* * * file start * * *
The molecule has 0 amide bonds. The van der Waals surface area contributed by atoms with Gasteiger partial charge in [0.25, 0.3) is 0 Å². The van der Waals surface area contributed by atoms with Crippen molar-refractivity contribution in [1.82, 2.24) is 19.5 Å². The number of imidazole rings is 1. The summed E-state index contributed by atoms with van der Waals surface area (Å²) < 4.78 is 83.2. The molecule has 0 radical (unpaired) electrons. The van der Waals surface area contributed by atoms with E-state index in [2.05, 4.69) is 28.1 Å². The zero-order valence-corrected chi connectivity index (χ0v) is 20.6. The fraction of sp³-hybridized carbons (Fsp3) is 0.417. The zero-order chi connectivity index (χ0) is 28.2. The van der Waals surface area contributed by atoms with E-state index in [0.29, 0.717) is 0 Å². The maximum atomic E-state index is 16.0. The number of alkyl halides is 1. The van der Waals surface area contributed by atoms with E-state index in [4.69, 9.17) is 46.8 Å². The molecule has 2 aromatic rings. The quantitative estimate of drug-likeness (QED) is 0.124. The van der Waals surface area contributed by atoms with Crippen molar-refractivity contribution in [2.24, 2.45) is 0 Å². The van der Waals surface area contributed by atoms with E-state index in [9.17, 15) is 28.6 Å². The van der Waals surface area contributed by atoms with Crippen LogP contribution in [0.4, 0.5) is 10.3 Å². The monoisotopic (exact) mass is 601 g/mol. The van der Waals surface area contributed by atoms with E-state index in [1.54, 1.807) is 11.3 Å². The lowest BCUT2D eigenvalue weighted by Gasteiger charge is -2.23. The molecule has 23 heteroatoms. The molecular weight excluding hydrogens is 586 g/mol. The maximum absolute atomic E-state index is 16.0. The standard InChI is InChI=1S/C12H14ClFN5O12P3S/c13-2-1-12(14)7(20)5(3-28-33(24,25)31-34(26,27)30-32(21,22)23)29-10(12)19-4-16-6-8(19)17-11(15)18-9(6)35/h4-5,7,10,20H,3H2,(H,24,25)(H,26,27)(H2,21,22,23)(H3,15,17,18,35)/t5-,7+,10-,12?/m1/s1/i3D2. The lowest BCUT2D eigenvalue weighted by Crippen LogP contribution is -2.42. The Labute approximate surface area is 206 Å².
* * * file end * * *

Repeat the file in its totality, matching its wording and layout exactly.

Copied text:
The molecule has 0 amide bonds. The van der Waals surface area contributed by atoms with Gasteiger partial charge in [0.25, 0.3) is 0 Å². The van der Waals surface area contributed by atoms with Crippen molar-refractivity contribution in [1.82, 2.24) is 19.5 Å². The number of imidazole rings is 1. The summed E-state index contributed by atoms with van der Waals surface area (Å²) < 4.78 is 83.2. The molecule has 0 radical (unpaired) electrons. The van der Waals surface area contributed by atoms with E-state index in [2.05, 4.69) is 28.1 Å². The zero-order valence-corrected chi connectivity index (χ0v) is 20.6. The fraction of sp³-hybridized carbons (Fsp3) is 0.417. The zero-order chi connectivity index (χ0) is 28.2. The van der Waals surface area contributed by atoms with E-state index in [0.29, 0.717) is 0 Å². The maximum atomic E-state index is 16.0. The number of alkyl halides is 1. The van der Waals surface area contributed by atoms with E-state index in [4.69, 9.17) is 46.8 Å². The molecule has 2 aromatic rings. The quantitative estimate of drug-likeness (QED) is 0.124. The van der Waals surface area contributed by atoms with Crippen molar-refractivity contribution in [2.24, 2.45) is 0 Å². The van der Waals surface area contributed by atoms with E-state index in [9.17, 15) is 28.6 Å². The van der Waals surface area contributed by atoms with Crippen LogP contribution in [0.4, 0.5) is 10.3 Å². The monoisotopic (exact) mass is 601 g/mol. The van der Waals surface area contributed by atoms with E-state index in [1.54, 1.807) is 11.3 Å². The lowest BCUT2D eigenvalue weighted by Gasteiger charge is -2.23. The molecule has 23 heteroatoms. The molecular weight excluding hydrogens is 586 g/mol. The maximum absolute atomic E-state index is 16.0. The standard InChI is InChI=1S/C12H14ClFN5O12P3S/c13-2-1-12(14)7(20)5(3-28-33(24,25)31-34(26,27)30-32(21,22)23)29-10(12)19-4-16-6-8(19)17-11(15)18-9(6)35/h4-5,7,10,20H,3H2,(H,24,25)(H,26,27)(H2,21,22,23)(H3,15,17,18,35)/t5-,7+,10-,12?/m1/s1/i3D2. The lowest BCUT2D eigenvalue weighted by Crippen LogP contribution is -2.42. The Labute approximate surface area is 206 Å².